Civil RICO Suit Over Robo-Advisors Dismissed for Failure to Plead the Existence of an “Enterprise” Amid Increase in Civil Rico Actions
On January 16, 2019, U.S. District Judge Virginia M. Kendall in the Northern District of Illinois held for the second time in Green v. Morningstar, Inc. et al, that Morningstar Investment Management LLC and two Prudential Financial Inc. retirement-focused subsidiaries won’t face allegations that they illegally colluded to profit from a robo-adviser program. A retirement investment plan participant pursued the civil action against the defendants under the Racketeer Influenced and Corrupt Organizations Act (“RICO”). The plan participant, seeking to represent up to 5 million investors in hundreds of retirement plans, alleged that defendants used an automated investment advice program to intentionally and systematically steer investors into high-fee mutual funds that provided revenue-sharing fees to the defendants. Green is part of a significant increase in civil RICO filings in 2018, with litigants bringing more than twice the number of actions as in 2017.
Judge Kendall held that Green failed to plead the existence of an “enterprise” or “a pattern of racketeering activity,” or that defendants caused his injury—all of which are elements of a civil RICO claim. Green failed to plead the existence of an enterprise because he did not “distinguish between the illicit purpose of the enterprise and the lawful purpose of the defendant businesses.” The Court explained that “[t]here is nothing inherently nefarious about the defendants wanting to become a leader in the market for retirement plan automated investment advice programs to maximize their profits.” Green also failed to plead a pattern of racketeering activity because neither of the statutes invoked actually prohibited the conduct at issue, i.e., revenue-sharing that is fully disclosed to plan participants. Green’s civil RICO claim also failed because the causal connection between the alleged misconduct (siphoning of fee-sharing payments to defendants) and the alleged harm (higher fees) was too attenuated.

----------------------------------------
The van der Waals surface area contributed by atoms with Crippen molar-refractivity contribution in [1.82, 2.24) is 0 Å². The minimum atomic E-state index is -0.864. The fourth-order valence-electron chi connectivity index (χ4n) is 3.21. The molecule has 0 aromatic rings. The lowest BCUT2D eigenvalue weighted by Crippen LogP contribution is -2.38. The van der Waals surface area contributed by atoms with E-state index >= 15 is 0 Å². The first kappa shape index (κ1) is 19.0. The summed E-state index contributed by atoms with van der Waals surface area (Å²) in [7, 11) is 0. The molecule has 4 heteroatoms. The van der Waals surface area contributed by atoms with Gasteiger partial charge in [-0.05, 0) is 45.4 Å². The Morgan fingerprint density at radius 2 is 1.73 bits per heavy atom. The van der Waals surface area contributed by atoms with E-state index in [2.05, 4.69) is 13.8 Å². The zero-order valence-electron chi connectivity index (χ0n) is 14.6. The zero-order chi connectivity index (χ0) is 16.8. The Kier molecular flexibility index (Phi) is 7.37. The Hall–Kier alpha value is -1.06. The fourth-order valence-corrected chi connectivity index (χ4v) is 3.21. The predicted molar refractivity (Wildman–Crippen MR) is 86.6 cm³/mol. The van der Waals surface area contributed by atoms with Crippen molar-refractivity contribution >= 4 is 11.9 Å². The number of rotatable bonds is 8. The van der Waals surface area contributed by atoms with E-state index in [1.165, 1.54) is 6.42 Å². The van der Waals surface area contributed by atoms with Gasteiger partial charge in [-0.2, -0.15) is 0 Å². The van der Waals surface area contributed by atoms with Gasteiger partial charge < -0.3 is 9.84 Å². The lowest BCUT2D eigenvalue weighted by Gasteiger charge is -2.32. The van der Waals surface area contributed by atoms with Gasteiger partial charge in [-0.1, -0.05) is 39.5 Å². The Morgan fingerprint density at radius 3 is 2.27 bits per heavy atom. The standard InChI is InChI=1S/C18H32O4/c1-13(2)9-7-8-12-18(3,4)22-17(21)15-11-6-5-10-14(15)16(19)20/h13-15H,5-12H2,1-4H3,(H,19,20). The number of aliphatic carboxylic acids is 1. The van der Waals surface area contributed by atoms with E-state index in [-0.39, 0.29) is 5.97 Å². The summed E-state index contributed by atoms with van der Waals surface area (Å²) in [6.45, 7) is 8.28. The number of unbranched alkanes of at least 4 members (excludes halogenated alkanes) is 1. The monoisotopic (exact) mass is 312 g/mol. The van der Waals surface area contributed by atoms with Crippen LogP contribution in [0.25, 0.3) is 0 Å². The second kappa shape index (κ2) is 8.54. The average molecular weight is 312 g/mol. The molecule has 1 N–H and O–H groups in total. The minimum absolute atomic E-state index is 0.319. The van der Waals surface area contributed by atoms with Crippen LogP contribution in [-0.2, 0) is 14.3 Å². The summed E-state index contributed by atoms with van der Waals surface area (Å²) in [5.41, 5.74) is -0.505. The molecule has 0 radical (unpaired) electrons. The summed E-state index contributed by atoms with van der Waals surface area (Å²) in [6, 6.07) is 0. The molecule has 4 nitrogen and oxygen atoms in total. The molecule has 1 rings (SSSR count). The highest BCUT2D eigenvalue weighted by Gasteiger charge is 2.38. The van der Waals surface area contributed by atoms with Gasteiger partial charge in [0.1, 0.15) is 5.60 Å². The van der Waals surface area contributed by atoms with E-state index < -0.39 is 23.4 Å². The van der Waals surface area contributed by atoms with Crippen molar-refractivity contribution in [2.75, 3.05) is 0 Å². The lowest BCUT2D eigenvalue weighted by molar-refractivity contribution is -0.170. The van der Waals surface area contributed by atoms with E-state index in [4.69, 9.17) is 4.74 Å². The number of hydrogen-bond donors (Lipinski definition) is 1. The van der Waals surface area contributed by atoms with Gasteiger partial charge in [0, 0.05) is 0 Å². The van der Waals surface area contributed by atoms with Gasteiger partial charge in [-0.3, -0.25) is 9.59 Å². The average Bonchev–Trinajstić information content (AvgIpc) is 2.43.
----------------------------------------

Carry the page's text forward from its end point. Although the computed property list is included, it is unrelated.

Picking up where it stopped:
Finally, the court noted that even if the amended complaint had sufficiently pleaded a RICO claim, it would be barred by the relevant four-year statute of limitations because the plaintiff investment plan participant should have known about the plan fees as far back as 2012.
Illinois District Judge Finds Government Adequately Pleaded “Tippee” Liability Under Salman v. United States
On January 22, 2019, U.S. District Judge Matthew F. Kennelly in the Northern District of Illinois rejected a motion to dismiss filed by Austin Mansur and Eric Weller, two of nine co-defendants charged for their role in an alleged scheme to illegally trade Life Time Fitness, Inc. (“Life Time”) call options based on insider information. The government alleges that a Lifetime Fitness corporate insider, who learned that private equity firms were in discussions to acquire Life Time, tipped a close friend about the deal, and that the tippee then relayed that information to three friends. One of those friends then provided the information to four other friends, including Mansur and Weller. The government further alleged that at each step, the tippers provided the information to close friends in exchange for a cut of their trading profits. Six of the tippees collectively purchased around 2,000 call options for roughly $106,000 and later sold them at a profit of nearly $866,000.
Mansur and Weller argued in their motion to dismiss that the government failed to allege that they knew the Life Time insider (the original tipper) had received a personal benefit and that allegations about friendship were insufficient to establish such a benefit. The court rejected that argument, explaining that under the Supreme Court’s decision in Salman v. United States, “personal benefit to an insider may be inferred when the insider tips a close friend.” Because Mansur and Weller were alleged to have known that the corporate insider had disclosed information in breach of his fiduciary duty and that the person who tipped them had obtained the information from a corporate insider who was a close personal friend, the Court found that the indictment adequately alleged that Mansur and Weller were aware of the benefit to the tipper.
The court also rejected Mansur and Weller’s argument that the indictment was internally contradictory because it alleged both that the tipper and the first tippee were close friends and that the tipper had provided the information to the first tippee in exchange for money, holding that “nothing in section 10(b) or the cases interpreting it require a tipper to gain one, and only one, benefit from disclosing information.”